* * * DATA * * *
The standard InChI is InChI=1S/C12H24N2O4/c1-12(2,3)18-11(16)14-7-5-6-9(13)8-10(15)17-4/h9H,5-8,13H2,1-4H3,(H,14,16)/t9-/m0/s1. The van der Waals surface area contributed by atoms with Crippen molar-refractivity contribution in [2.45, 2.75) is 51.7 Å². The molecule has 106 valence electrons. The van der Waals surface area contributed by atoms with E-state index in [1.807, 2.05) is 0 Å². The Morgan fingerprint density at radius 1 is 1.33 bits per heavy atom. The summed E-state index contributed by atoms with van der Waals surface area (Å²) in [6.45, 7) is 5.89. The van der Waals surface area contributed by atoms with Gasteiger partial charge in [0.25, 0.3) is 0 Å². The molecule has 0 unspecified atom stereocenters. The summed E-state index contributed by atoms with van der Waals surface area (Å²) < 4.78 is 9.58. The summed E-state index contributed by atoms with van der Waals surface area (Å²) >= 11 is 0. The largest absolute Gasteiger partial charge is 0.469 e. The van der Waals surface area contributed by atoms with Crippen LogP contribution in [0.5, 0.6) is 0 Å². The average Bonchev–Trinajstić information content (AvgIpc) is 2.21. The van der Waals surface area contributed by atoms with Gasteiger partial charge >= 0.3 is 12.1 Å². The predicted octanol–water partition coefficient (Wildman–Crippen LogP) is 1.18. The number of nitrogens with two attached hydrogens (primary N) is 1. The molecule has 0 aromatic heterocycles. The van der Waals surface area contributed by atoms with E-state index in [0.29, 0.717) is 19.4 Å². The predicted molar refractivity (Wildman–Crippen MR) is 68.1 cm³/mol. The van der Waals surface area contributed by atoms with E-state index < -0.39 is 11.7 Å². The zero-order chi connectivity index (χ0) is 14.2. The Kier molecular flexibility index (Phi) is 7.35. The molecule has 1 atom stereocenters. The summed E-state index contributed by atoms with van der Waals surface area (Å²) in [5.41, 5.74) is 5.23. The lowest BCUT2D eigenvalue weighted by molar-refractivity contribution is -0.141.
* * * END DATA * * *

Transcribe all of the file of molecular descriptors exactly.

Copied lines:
The standard InChI is InChI=1S/C12H24N2O4/c1-12(2,3)18-11(16)14-7-5-6-9(13)8-10(15)17-4/h9H,5-8,13H2,1-4H3,(H,14,16)/t9-/m0/s1. The van der Waals surface area contributed by atoms with Crippen molar-refractivity contribution in [2.45, 2.75) is 51.7 Å². The molecule has 106 valence electrons. The van der Waals surface area contributed by atoms with E-state index in [1.807, 2.05) is 0 Å². The Morgan fingerprint density at radius 1 is 1.33 bits per heavy atom. The summed E-state index contributed by atoms with van der Waals surface area (Å²) in [6.45, 7) is 5.89. The van der Waals surface area contributed by atoms with Gasteiger partial charge in [0.25, 0.3) is 0 Å². The molecule has 0 unspecified atom stereocenters. The summed E-state index contributed by atoms with van der Waals surface area (Å²) < 4.78 is 9.58. The summed E-state index contributed by atoms with van der Waals surface area (Å²) >= 11 is 0. The largest absolute Gasteiger partial charge is 0.469 e. The van der Waals surface area contributed by atoms with Crippen LogP contribution in [0.5, 0.6) is 0 Å². The average Bonchev–Trinajstić information content (AvgIpc) is 2.21. The van der Waals surface area contributed by atoms with Gasteiger partial charge >= 0.3 is 12.1 Å². The predicted octanol–water partition coefficient (Wildman–Crippen LogP) is 1.18. The number of nitrogens with two attached hydrogens (primary N) is 1. The molecule has 0 aromatic heterocycles. The van der Waals surface area contributed by atoms with E-state index in [0.29, 0.717) is 19.4 Å². The predicted molar refractivity (Wildman–Crippen MR) is 68.1 cm³/mol. The van der Waals surface area contributed by atoms with E-state index < -0.39 is 11.7 Å². The zero-order chi connectivity index (χ0) is 14.2. The Kier molecular flexibility index (Phi) is 7.35. The molecule has 1 atom stereocenters. The summed E-state index contributed by atoms with van der Waals surface area (Å²) in [5.41, 5.74) is 5.23. The lowest BCUT2D eigenvalue weighted by molar-refractivity contribution is -0.141.